Django Unchained — a film review by Gary Chew
If revenge is really sweet, then Quentin Tarantino has a sweet tooth. He’s really indulged himself in the writing and directing of his latest screen splatter, “Django Unchained.” But Quentin has never been known to not overdo things. Fortunately though, he does make for a broader diversity of movies.
Tarantino is the movie freak’s movie freak. He knows more about films and directors, probably, than the likes of 10 Pauline Kaels. Two strong influences in “Django” are borrowed from film directors Sam Peckinpah and Mel Brooks. At a recent screening of “Django Unchained,” I had to remind myself more than once that I wasn’t watching “The Wild Bunch” and “Blazing Saddles” simultaneously.
Clearly, the unchaining of Django is about acquiring freedom … freedom for the lead character, played not by Cleavon Little, but Jamie Foxx. A traveling salesman sort of bounty hunter, masquerading as a dentist and known as Dr. King Schultz, literally unshackles Django early in the film, which makes him a free man. (It’s 1858.) Schultz, played by Christoph Waltz, is a learned gentleman who exhibits European sensibilities but knows how to cleverly dispatch wanted men at large in pre-Civil War America. Dr. Schultz is also quite the marksman.
After Django has shed his slave status, it seems like a perfect match that he and Schultz team up for making a living by killing white outlaws, then letting the legal system pay the pair for bringing in the corpses. As I said, it’s 1858 but it’s the good doctor and Django … not the Lone Ranger and Tonto.
Schultz learns that Django’s wife, Brunhilde (Kerry Washington), was taken from her husband earlier, and sold away to a Mississippi plantation. Django doesn’t know just where she is or who bought her, but he wants to find her, save her and continue their life together.
Those European sensibilities of Dr. Schultz respond to Django’s plight and he throws in with the former slave to rescue Brunhilde while they do a little bounty hunting on the side.
Schultz is curious also that Django’s Brunhilde speaks German, since she had spoken it in conversation, while growing up, with a slave owner family member fluent in the tongue. There’s also a thumbnail narrative spoken by Schultz to Django about Siegfried, Wotan and … you know, the princess, Brunhilde. Dr. Schultz is up on his German epics.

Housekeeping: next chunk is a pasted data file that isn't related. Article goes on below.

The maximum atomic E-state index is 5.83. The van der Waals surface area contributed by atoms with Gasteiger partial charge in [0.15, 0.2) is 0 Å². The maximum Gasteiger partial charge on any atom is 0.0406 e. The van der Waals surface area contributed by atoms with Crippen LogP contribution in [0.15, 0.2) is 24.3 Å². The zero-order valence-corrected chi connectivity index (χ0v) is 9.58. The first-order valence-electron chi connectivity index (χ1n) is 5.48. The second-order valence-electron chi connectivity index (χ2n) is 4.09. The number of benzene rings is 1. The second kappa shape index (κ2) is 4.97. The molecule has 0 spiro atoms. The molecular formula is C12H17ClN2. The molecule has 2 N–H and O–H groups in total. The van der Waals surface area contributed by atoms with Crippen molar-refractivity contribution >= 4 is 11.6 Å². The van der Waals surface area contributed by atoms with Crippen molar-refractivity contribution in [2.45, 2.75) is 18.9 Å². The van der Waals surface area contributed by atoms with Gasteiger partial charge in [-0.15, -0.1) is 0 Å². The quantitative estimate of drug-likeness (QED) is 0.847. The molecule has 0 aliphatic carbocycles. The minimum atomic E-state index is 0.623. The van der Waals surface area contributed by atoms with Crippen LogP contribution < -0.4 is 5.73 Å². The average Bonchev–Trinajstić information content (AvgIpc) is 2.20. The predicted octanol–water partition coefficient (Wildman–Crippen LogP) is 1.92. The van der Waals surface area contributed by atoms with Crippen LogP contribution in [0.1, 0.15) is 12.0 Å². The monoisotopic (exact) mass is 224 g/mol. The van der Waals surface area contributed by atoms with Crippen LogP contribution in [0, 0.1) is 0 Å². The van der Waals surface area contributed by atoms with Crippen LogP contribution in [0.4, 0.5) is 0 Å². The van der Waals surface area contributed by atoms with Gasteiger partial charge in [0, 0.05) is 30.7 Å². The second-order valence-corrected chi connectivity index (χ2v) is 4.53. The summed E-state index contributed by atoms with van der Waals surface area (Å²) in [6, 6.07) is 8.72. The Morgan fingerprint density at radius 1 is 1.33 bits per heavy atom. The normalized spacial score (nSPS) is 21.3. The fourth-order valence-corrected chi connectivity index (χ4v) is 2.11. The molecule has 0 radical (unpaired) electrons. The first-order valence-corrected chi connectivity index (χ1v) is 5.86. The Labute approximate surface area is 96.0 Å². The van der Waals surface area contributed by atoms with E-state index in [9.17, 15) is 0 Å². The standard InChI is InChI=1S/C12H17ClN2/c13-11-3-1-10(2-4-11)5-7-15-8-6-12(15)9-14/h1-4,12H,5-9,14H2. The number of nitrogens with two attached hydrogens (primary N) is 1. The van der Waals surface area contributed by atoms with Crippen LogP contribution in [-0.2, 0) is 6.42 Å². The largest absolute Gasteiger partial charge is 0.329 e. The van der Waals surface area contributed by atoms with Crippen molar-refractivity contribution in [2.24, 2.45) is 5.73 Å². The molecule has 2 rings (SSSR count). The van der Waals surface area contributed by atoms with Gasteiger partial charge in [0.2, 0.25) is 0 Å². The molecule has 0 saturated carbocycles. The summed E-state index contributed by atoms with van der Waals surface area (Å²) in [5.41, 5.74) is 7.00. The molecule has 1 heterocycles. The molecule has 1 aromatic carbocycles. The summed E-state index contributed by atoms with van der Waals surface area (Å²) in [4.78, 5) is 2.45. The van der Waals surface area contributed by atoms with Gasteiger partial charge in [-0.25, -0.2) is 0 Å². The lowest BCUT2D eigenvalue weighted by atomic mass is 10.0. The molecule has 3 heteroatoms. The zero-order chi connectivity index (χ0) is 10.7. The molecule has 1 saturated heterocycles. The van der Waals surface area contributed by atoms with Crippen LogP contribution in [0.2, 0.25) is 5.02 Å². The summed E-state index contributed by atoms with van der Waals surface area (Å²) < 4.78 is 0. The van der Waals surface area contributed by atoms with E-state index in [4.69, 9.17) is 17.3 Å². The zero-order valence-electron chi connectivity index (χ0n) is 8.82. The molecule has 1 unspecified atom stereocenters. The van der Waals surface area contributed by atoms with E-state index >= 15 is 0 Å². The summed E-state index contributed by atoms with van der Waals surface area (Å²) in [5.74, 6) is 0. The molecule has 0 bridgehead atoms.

Almost everyone else in “Django Unchained” plays a “good” old boy American type, the likes of which are portrayed by Bruce Dern, Don Johnson, Walton Goggins and others too numerous and gnarly to mention. Some even resemble Sam Peckinpah.
Two standouts not in the good old boy category are Calvin Candie (Leonardo DiCaprio) and Stephen (Samuel L. Jackson). The Stephen character is something of a new kind challenge for Jackson. Samuel makes the delivery. Candie has a plantation and is a slave owner, and Stephen is Candie’s main man on the plantation and personal assistant.
Holding to his principal artistic theme, Tarantino has you wallowing in revenge. Those receiving the brunt of the revenge in “Django” deserve what they get, but I became inured to the humor of it all, well before the film ends. Reveling in punishment of racist slave traders, a la Tarantino, carries the film close to the precipice of being fascistic.
Remember Peckinpah’s “Straw Dogs”? Dustin Hoffman’s timid “David” is beginning to “like it” by the time he’s finally dispatched the men who’ve been involved with the rape of his wife and invasion of their rural home.
The blood-splashing gun fights of “Django,” for me, became excessive. Watching violence to the max often desensitizes the viewer so that even more of it is needed to get the rush it can bring to someone filled with righteous indignation for being repeatedly treated as subhuman. The blacks in this film are treated so. The movie comically mocks those inclined to treat minorities harshly, but it could be, as well, a lesson to be learned by racists. How much of this kind of entertainment, though, might also be motivation for stirring violent action in those minorities deeply affronted? Tarantino’s subtext for being a hater of racists suggests it’s cool.
I’m interrupted while writing this by the horror and tragedy of the elementary school massacre. Besides the shock the shooting brings, it’s set me wondering if – and if so, how much – the man who shot dead so many young schoolchildren had been excessively exposed to a culture of weapons or media and video game violence during much of his short 20 years of life. I don’t think I would’ve laughed as much at the comeuppances that Tarantino puts to the racists and Uncle Toms in “Django Unchained,” had I seen it after all that real ammunition that’s been fired in a classroom full of little kids.
Finally and cinematically, it will always be that “Pulp Fiction” is a tough act for Quentin Tarantino to follow.
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